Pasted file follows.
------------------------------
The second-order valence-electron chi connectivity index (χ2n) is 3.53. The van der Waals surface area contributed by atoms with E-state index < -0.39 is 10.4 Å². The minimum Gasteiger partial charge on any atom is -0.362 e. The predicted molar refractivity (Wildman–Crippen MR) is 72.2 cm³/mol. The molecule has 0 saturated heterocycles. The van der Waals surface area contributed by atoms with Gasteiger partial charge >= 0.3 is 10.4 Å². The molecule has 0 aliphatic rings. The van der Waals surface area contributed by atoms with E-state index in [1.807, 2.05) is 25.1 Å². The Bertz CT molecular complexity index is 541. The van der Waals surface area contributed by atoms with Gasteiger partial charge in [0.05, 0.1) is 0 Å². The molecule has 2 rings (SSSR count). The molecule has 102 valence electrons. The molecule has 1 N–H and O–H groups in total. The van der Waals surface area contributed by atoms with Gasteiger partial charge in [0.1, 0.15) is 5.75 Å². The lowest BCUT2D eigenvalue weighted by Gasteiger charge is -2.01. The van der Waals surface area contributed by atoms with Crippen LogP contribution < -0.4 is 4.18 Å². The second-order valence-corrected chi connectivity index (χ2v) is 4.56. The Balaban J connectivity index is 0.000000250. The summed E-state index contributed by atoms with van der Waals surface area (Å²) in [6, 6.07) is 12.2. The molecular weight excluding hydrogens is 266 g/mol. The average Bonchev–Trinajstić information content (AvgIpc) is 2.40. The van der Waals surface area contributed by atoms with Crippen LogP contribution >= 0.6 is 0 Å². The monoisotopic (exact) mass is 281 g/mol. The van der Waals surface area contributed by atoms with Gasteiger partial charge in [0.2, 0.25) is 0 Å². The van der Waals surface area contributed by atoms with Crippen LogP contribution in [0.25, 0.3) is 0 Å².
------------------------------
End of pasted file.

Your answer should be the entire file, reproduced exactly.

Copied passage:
The second-order valence-electron chi connectivity index (χ2n) is 3.53. The van der Waals surface area contributed by atoms with E-state index < -0.39 is 10.4 Å². The minimum Gasteiger partial charge on any atom is -0.362 e. The predicted molar refractivity (Wildman–Crippen MR) is 72.2 cm³/mol. The molecule has 0 saturated heterocycles. The van der Waals surface area contributed by atoms with Gasteiger partial charge >= 0.3 is 10.4 Å². The molecule has 0 aliphatic rings. The van der Waals surface area contributed by atoms with E-state index in [1.807, 2.05) is 25.1 Å². The Bertz CT molecular complexity index is 541. The van der Waals surface area contributed by atoms with Gasteiger partial charge in [0.05, 0.1) is 0 Å². The molecule has 2 rings (SSSR count). The molecule has 102 valence electrons. The molecule has 1 N–H and O–H groups in total. The van der Waals surface area contributed by atoms with Gasteiger partial charge in [0.1, 0.15) is 5.75 Å². The lowest BCUT2D eigenvalue weighted by Gasteiger charge is -2.01. The van der Waals surface area contributed by atoms with Crippen LogP contribution < -0.4 is 4.18 Å². The second-order valence-corrected chi connectivity index (χ2v) is 4.56. The Balaban J connectivity index is 0.000000250. The summed E-state index contributed by atoms with van der Waals surface area (Å²) in [6, 6.07) is 12.2. The molecular weight excluding hydrogens is 266 g/mol. The average Bonchev–Trinajstić information content (AvgIpc) is 2.40. The van der Waals surface area contributed by atoms with Crippen LogP contribution >= 0.6 is 0 Å². The monoisotopic (exact) mass is 281 g/mol. The van der Waals surface area contributed by atoms with Gasteiger partial charge in [0.2, 0.25) is 0 Å². The van der Waals surface area contributed by atoms with Crippen LogP contribution in [0.25, 0.3) is 0 Å².